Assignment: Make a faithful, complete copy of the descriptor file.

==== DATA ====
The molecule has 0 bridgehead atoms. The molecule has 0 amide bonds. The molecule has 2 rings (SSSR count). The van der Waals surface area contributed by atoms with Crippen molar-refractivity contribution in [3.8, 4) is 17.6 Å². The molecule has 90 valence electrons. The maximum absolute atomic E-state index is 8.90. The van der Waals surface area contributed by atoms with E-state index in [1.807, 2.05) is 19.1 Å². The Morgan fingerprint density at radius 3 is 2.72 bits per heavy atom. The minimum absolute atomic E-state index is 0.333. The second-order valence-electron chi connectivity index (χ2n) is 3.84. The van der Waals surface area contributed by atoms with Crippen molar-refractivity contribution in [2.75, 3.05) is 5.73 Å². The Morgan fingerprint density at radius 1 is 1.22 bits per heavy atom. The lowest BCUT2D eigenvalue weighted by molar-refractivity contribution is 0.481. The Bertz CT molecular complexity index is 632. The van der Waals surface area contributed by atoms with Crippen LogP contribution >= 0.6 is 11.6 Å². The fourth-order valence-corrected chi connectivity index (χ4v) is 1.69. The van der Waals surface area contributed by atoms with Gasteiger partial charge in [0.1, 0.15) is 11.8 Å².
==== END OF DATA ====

The molecule has 0 bridgehead atoms. The molecule has 0 amide bonds. The molecule has 2 rings (SSSR count). The van der Waals surface area contributed by atoms with Crippen molar-refractivity contribution in [3.8, 4) is 17.6 Å². The molecule has 90 valence electrons. The maximum absolute atomic E-state index is 8.90. The van der Waals surface area contributed by atoms with E-state index in [1.807, 2.05) is 19.1 Å². The Morgan fingerprint density at radius 3 is 2.72 bits per heavy atom. The minimum absolute atomic E-state index is 0.333. The second-order valence-electron chi connectivity index (χ2n) is 3.84. The van der Waals surface area contributed by atoms with Crippen molar-refractivity contribution in [2.75, 3.05) is 5.73 Å². The Morgan fingerprint density at radius 1 is 1.22 bits per heavy atom. The lowest BCUT2D eigenvalue weighted by molar-refractivity contribution is 0.481. The Bertz CT molecular complexity index is 632. The van der Waals surface area contributed by atoms with Crippen LogP contribution >= 0.6 is 11.6 Å². The fourth-order valence-corrected chi connectivity index (χ4v) is 1.69. The van der Waals surface area contributed by atoms with Gasteiger partial charge in [0.1, 0.15) is 11.8 Å².